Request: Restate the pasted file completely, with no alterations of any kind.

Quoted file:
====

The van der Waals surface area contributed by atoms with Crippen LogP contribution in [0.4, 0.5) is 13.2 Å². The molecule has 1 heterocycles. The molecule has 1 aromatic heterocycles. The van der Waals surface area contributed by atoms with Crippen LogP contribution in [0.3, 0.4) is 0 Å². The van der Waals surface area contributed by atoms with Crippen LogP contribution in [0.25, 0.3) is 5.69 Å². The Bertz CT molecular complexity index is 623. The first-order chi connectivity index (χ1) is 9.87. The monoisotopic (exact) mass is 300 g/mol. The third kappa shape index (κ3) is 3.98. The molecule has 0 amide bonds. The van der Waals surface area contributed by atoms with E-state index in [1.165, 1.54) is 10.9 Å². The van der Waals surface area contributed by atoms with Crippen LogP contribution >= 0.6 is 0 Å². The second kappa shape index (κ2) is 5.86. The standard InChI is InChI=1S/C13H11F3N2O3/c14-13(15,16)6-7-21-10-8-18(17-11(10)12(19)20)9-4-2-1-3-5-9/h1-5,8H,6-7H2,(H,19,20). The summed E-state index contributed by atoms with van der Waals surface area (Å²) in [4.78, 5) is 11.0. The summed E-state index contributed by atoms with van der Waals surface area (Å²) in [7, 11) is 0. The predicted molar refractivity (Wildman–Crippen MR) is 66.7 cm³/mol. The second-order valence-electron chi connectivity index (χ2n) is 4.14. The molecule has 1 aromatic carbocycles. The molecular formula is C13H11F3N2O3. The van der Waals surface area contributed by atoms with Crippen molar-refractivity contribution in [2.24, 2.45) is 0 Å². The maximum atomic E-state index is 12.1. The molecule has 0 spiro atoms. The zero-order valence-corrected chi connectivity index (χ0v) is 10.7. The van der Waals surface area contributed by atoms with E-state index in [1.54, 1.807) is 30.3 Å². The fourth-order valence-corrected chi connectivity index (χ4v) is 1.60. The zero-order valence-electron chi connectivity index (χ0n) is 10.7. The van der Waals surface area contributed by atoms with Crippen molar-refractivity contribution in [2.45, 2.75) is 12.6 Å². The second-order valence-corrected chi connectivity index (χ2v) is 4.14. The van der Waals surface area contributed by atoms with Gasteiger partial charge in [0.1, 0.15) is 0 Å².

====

The van der Waals surface area contributed by atoms with Crippen LogP contribution in [0.4, 0.5) is 13.2 Å². The molecule has 1 heterocycles. The molecule has 1 aromatic heterocycles. The van der Waals surface area contributed by atoms with Crippen LogP contribution in [0.3, 0.4) is 0 Å². The van der Waals surface area contributed by atoms with Crippen LogP contribution in [0.25, 0.3) is 5.69 Å². The Bertz CT molecular complexity index is 623. The first-order chi connectivity index (χ1) is 9.87. The monoisotopic (exact) mass is 300 g/mol. The third kappa shape index (κ3) is 3.98. The molecule has 0 amide bonds. The van der Waals surface area contributed by atoms with E-state index in [1.165, 1.54) is 10.9 Å². The van der Waals surface area contributed by atoms with Crippen LogP contribution >= 0.6 is 0 Å². The second kappa shape index (κ2) is 5.86. The standard InChI is InChI=1S/C13H11F3N2O3/c14-13(15,16)6-7-21-10-8-18(17-11(10)12(19)20)9-4-2-1-3-5-9/h1-5,8H,6-7H2,(H,19,20). The summed E-state index contributed by atoms with van der Waals surface area (Å²) in [4.78, 5) is 11.0. The summed E-state index contributed by atoms with van der Waals surface area (Å²) in [7, 11) is 0. The predicted molar refractivity (Wildman–Crippen MR) is 66.7 cm³/mol. The second-order valence-electron chi connectivity index (χ2n) is 4.14. The molecule has 1 aromatic carbocycles. The molecular formula is C13H11F3N2O3. The van der Waals surface area contributed by atoms with Crippen molar-refractivity contribution in [2.24, 2.45) is 0 Å². The maximum atomic E-state index is 12.1. The molecule has 0 spiro atoms. The zero-order valence-corrected chi connectivity index (χ0v) is 10.7. The van der Waals surface area contributed by atoms with E-state index in [1.54, 1.807) is 30.3 Å². The fourth-order valence-corrected chi connectivity index (χ4v) is 1.60. The zero-order valence-electron chi connectivity index (χ0n) is 10.7. The van der Waals surface area contributed by atoms with Crippen molar-refractivity contribution in [2.45, 2.75) is 12.6 Å². The second-order valence-corrected chi connectivity index (χ2v) is 4.14. The van der Waals surface area contributed by atoms with Gasteiger partial charge in [0.1, 0.15) is 0 Å².